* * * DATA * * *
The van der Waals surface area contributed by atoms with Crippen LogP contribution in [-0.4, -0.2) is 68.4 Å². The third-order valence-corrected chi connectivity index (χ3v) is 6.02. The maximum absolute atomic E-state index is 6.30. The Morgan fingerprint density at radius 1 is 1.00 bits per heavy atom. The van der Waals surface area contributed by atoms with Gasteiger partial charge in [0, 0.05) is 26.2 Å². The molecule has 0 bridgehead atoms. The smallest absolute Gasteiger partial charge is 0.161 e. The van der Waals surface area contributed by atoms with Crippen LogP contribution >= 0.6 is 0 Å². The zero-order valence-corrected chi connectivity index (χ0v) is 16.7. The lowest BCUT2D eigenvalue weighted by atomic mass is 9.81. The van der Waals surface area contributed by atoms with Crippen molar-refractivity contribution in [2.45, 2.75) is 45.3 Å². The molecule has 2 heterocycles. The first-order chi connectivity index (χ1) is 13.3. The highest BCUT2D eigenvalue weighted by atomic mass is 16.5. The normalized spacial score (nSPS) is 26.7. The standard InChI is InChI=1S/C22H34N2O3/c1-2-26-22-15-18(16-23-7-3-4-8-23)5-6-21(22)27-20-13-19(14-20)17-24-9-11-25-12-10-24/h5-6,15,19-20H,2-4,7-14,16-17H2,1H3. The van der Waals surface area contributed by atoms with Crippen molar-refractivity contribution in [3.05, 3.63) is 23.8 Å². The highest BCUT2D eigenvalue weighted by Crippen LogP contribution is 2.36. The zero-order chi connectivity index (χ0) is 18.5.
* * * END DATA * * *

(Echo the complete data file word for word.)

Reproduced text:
The van der Waals surface area contributed by atoms with Crippen LogP contribution in [-0.4, -0.2) is 68.4 Å². The third-order valence-corrected chi connectivity index (χ3v) is 6.02. The maximum absolute atomic E-state index is 6.30. The Morgan fingerprint density at radius 1 is 1.00 bits per heavy atom. The van der Waals surface area contributed by atoms with Gasteiger partial charge in [0, 0.05) is 26.2 Å². The molecule has 0 bridgehead atoms. The smallest absolute Gasteiger partial charge is 0.161 e. The van der Waals surface area contributed by atoms with Crippen LogP contribution >= 0.6 is 0 Å². The zero-order valence-corrected chi connectivity index (χ0v) is 16.7. The lowest BCUT2D eigenvalue weighted by atomic mass is 9.81. The van der Waals surface area contributed by atoms with Crippen molar-refractivity contribution in [2.45, 2.75) is 45.3 Å². The molecule has 2 heterocycles. The first-order chi connectivity index (χ1) is 13.3. The highest BCUT2D eigenvalue weighted by atomic mass is 16.5. The normalized spacial score (nSPS) is 26.7. The standard InChI is InChI=1S/C22H34N2O3/c1-2-26-22-15-18(16-23-7-3-4-8-23)5-6-21(22)27-20-13-19(14-20)17-24-9-11-25-12-10-24/h5-6,15,19-20H,2-4,7-14,16-17H2,1H3. The van der Waals surface area contributed by atoms with Crippen molar-refractivity contribution in [3.05, 3.63) is 23.8 Å². The highest BCUT2D eigenvalue weighted by Crippen LogP contribution is 2.36. The zero-order chi connectivity index (χ0) is 18.5.